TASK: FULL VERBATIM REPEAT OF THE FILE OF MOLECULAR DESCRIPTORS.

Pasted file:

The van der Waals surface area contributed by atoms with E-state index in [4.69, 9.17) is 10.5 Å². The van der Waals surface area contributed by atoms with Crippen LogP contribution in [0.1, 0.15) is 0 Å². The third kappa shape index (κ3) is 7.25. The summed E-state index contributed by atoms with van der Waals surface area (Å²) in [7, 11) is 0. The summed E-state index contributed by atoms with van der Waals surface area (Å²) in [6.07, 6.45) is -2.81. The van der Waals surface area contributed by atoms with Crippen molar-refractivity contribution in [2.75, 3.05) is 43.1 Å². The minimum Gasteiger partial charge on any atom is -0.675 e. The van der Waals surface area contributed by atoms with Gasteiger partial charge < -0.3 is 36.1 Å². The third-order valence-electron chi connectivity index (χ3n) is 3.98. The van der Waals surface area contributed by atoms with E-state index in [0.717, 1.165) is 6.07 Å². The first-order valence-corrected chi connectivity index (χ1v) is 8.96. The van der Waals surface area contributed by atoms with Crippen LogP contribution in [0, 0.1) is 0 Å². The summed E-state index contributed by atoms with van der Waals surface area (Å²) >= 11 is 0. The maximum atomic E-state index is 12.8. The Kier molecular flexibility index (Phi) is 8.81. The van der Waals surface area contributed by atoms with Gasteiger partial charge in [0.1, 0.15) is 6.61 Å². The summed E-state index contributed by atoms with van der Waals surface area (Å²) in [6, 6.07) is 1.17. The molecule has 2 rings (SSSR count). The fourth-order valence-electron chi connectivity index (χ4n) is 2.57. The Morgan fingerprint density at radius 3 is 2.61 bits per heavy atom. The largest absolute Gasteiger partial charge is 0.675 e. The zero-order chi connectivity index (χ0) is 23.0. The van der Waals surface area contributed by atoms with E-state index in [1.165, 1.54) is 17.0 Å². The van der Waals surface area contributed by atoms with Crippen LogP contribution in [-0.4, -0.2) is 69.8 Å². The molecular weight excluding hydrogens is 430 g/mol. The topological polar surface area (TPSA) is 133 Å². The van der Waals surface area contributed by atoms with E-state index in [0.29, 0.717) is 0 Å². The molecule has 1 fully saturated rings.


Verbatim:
The van der Waals surface area contributed by atoms with E-state index in [4.69, 9.17) is 10.5 Å². The van der Waals surface area contributed by atoms with Crippen LogP contribution in [0.1, 0.15) is 0 Å². The third kappa shape index (κ3) is 7.25. The summed E-state index contributed by atoms with van der Waals surface area (Å²) in [7, 11) is 0. The summed E-state index contributed by atoms with van der Waals surface area (Å²) in [6.07, 6.45) is -2.81. The van der Waals surface area contributed by atoms with Crippen molar-refractivity contribution in [2.75, 3.05) is 43.1 Å². The minimum Gasteiger partial charge on any atom is -0.675 e. The van der Waals surface area contributed by atoms with Gasteiger partial charge < -0.3 is 36.1 Å². The third-order valence-electron chi connectivity index (χ3n) is 3.98. The van der Waals surface area contributed by atoms with E-state index in [0.717, 1.165) is 6.07 Å². The first-order valence-corrected chi connectivity index (χ1v) is 8.96. The van der Waals surface area contributed by atoms with Crippen LogP contribution in [0, 0.1) is 0 Å². The summed E-state index contributed by atoms with van der Waals surface area (Å²) >= 11 is 0. The maximum atomic E-state index is 12.8. The Kier molecular flexibility index (Phi) is 8.81. The van der Waals surface area contributed by atoms with Gasteiger partial charge in [0.1, 0.15) is 6.61 Å². The summed E-state index contributed by atoms with van der Waals surface area (Å²) in [6, 6.07) is 1.17. The molecule has 2 rings (SSSR count). The fourth-order valence-electron chi connectivity index (χ4n) is 2.57. The Morgan fingerprint density at radius 3 is 2.61 bits per heavy atom. The largest absolute Gasteiger partial charge is 0.675 e. The zero-order chi connectivity index (χ0) is 23.0. The van der Waals surface area contributed by atoms with E-state index in [1.165, 1.54) is 17.0 Å². The van der Waals surface area contributed by atoms with Crippen LogP contribution in [-0.4, -0.2) is 69.8 Å². The molecular weight excluding hydrogens is 430 g/mol. The topological polar surface area (TPSA) is 133 Å². The van der Waals surface area contributed by atoms with E-state index in [0.29, 0.717) is 0 Å². The molecule has 1 fully saturated rings.